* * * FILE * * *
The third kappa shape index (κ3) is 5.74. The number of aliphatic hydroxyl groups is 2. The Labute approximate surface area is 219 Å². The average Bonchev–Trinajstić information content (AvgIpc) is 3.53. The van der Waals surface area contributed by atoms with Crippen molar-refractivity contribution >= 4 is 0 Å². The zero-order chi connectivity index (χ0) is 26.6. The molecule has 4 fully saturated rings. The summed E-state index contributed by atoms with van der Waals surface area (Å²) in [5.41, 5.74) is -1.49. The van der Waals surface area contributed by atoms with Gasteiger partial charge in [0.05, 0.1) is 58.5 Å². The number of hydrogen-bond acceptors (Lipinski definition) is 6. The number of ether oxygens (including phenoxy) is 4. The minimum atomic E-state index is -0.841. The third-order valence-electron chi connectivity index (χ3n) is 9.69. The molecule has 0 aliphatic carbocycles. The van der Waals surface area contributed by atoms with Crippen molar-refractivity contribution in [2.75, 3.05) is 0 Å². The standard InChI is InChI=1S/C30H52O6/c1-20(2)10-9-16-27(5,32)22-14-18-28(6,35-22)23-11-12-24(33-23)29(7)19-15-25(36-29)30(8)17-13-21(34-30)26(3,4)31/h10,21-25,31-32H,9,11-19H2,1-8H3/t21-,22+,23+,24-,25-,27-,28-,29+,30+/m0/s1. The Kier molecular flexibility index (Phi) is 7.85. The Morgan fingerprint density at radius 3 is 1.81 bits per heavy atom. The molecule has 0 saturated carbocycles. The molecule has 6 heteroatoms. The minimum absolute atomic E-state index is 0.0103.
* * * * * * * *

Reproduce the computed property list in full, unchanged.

The third kappa shape index (κ3) is 5.74. The number of aliphatic hydroxyl groups is 2. The Labute approximate surface area is 219 Å². The average Bonchev–Trinajstić information content (AvgIpc) is 3.53. The van der Waals surface area contributed by atoms with Crippen molar-refractivity contribution >= 4 is 0 Å². The zero-order chi connectivity index (χ0) is 26.6. The molecule has 4 fully saturated rings. The summed E-state index contributed by atoms with van der Waals surface area (Å²) in [5.41, 5.74) is -1.49. The van der Waals surface area contributed by atoms with Gasteiger partial charge in [0.05, 0.1) is 58.5 Å². The number of hydrogen-bond acceptors (Lipinski definition) is 6. The number of ether oxygens (including phenoxy) is 4. The minimum atomic E-state index is -0.841. The third-order valence-electron chi connectivity index (χ3n) is 9.69. The molecule has 0 aliphatic carbocycles. The van der Waals surface area contributed by atoms with Crippen molar-refractivity contribution in [2.75, 3.05) is 0 Å². The standard InChI is InChI=1S/C30H52O6/c1-20(2)10-9-16-27(5,32)22-14-18-28(6,35-22)23-11-12-24(33-23)29(7)19-15-25(36-29)30(8)17-13-21(34-30)26(3,4)31/h10,21-25,31-32H,9,11-19H2,1-8H3/t21-,22+,23+,24-,25-,27-,28-,29+,30+/m0/s1. The Kier molecular flexibility index (Phi) is 7.85. The Morgan fingerprint density at radius 3 is 1.81 bits per heavy atom. The molecule has 0 saturated carbocycles. The molecule has 6 heteroatoms. The minimum absolute atomic E-state index is 0.0103.